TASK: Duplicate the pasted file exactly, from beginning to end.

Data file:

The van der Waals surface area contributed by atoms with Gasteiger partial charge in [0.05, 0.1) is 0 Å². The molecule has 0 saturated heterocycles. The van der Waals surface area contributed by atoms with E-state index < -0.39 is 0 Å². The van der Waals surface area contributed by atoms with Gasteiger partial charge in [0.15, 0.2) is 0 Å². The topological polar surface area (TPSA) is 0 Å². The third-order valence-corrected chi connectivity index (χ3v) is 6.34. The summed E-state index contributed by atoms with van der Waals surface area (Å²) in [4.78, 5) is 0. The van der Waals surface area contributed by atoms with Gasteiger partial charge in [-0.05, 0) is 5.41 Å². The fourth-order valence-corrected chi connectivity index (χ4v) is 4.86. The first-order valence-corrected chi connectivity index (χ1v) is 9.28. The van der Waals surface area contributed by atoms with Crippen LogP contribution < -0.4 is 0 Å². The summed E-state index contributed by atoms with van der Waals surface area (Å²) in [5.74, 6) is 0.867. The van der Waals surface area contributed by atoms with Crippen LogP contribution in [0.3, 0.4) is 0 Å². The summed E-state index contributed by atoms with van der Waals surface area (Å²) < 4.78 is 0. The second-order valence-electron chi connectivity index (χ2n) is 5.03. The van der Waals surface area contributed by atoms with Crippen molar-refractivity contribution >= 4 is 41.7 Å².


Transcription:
The van der Waals surface area contributed by atoms with Gasteiger partial charge in [0.05, 0.1) is 0 Å². The molecule has 0 saturated heterocycles. The van der Waals surface area contributed by atoms with E-state index < -0.39 is 0 Å². The van der Waals surface area contributed by atoms with Gasteiger partial charge in [0.15, 0.2) is 0 Å². The topological polar surface area (TPSA) is 0 Å². The third-order valence-corrected chi connectivity index (χ3v) is 6.34. The summed E-state index contributed by atoms with van der Waals surface area (Å²) in [4.78, 5) is 0. The van der Waals surface area contributed by atoms with Gasteiger partial charge in [-0.05, 0) is 5.41 Å². The fourth-order valence-corrected chi connectivity index (χ4v) is 4.86. The first-order valence-corrected chi connectivity index (χ1v) is 9.28. The van der Waals surface area contributed by atoms with Crippen LogP contribution < -0.4 is 0 Å². The summed E-state index contributed by atoms with van der Waals surface area (Å²) in [5.74, 6) is 0.867. The van der Waals surface area contributed by atoms with Crippen LogP contribution in [0.3, 0.4) is 0 Å². The summed E-state index contributed by atoms with van der Waals surface area (Å²) < 4.78 is 0. The second-order valence-electron chi connectivity index (χ2n) is 5.03. The van der Waals surface area contributed by atoms with Crippen molar-refractivity contribution >= 4 is 41.7 Å².